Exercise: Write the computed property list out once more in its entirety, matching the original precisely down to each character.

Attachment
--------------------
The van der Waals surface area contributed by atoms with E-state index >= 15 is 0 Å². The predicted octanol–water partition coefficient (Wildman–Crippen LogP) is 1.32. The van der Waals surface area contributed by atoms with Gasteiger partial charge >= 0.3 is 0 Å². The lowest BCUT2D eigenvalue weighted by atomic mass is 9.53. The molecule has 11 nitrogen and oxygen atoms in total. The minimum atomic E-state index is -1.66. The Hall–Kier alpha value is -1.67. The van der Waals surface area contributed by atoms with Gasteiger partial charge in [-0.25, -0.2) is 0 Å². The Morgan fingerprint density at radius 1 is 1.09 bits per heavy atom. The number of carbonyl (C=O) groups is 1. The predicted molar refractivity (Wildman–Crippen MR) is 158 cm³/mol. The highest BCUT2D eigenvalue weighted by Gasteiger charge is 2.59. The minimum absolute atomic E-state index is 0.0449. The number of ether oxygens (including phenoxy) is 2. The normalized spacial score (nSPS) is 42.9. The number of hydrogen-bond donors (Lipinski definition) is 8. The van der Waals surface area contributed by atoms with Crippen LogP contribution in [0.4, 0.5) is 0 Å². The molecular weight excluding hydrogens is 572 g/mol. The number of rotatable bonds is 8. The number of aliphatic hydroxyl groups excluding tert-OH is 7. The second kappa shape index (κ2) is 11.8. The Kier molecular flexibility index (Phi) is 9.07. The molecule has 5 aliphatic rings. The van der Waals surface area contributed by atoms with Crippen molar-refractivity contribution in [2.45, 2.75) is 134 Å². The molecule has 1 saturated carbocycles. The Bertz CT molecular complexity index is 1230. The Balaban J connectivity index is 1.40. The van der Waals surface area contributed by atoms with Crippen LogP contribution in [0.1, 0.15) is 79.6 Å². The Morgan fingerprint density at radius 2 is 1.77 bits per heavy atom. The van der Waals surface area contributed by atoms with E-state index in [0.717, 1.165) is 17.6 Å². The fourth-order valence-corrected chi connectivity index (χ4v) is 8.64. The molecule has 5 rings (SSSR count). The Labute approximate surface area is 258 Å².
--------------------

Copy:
The van der Waals surface area contributed by atoms with E-state index >= 15 is 0 Å². The predicted octanol–water partition coefficient (Wildman–Crippen LogP) is 1.32. The van der Waals surface area contributed by atoms with Gasteiger partial charge >= 0.3 is 0 Å². The lowest BCUT2D eigenvalue weighted by atomic mass is 9.53. The molecule has 11 nitrogen and oxygen atoms in total. The minimum atomic E-state index is -1.66. The Hall–Kier alpha value is -1.67. The van der Waals surface area contributed by atoms with Gasteiger partial charge in [-0.25, -0.2) is 0 Å². The Morgan fingerprint density at radius 1 is 1.09 bits per heavy atom. The number of carbonyl (C=O) groups is 1. The predicted molar refractivity (Wildman–Crippen MR) is 158 cm³/mol. The highest BCUT2D eigenvalue weighted by Gasteiger charge is 2.59. The minimum absolute atomic E-state index is 0.0449. The number of ether oxygens (including phenoxy) is 2. The normalized spacial score (nSPS) is 42.9. The number of hydrogen-bond donors (Lipinski definition) is 8. The van der Waals surface area contributed by atoms with Crippen LogP contribution in [0.4, 0.5) is 0 Å². The molecular weight excluding hydrogens is 572 g/mol. The number of rotatable bonds is 8. The number of aliphatic hydroxyl groups excluding tert-OH is 7. The second kappa shape index (κ2) is 11.8. The Kier molecular flexibility index (Phi) is 9.07. The molecule has 5 aliphatic rings. The van der Waals surface area contributed by atoms with Crippen molar-refractivity contribution in [2.45, 2.75) is 134 Å². The molecule has 1 saturated carbocycles. The Bertz CT molecular complexity index is 1230. The Balaban J connectivity index is 1.40. The van der Waals surface area contributed by atoms with Crippen LogP contribution in [0.1, 0.15) is 79.6 Å². The Morgan fingerprint density at radius 2 is 1.77 bits per heavy atom. The van der Waals surface area contributed by atoms with E-state index in [0.717, 1.165) is 17.6 Å². The fourth-order valence-corrected chi connectivity index (χ4v) is 8.64. The molecule has 5 rings (SSSR count). The Labute approximate surface area is 258 Å².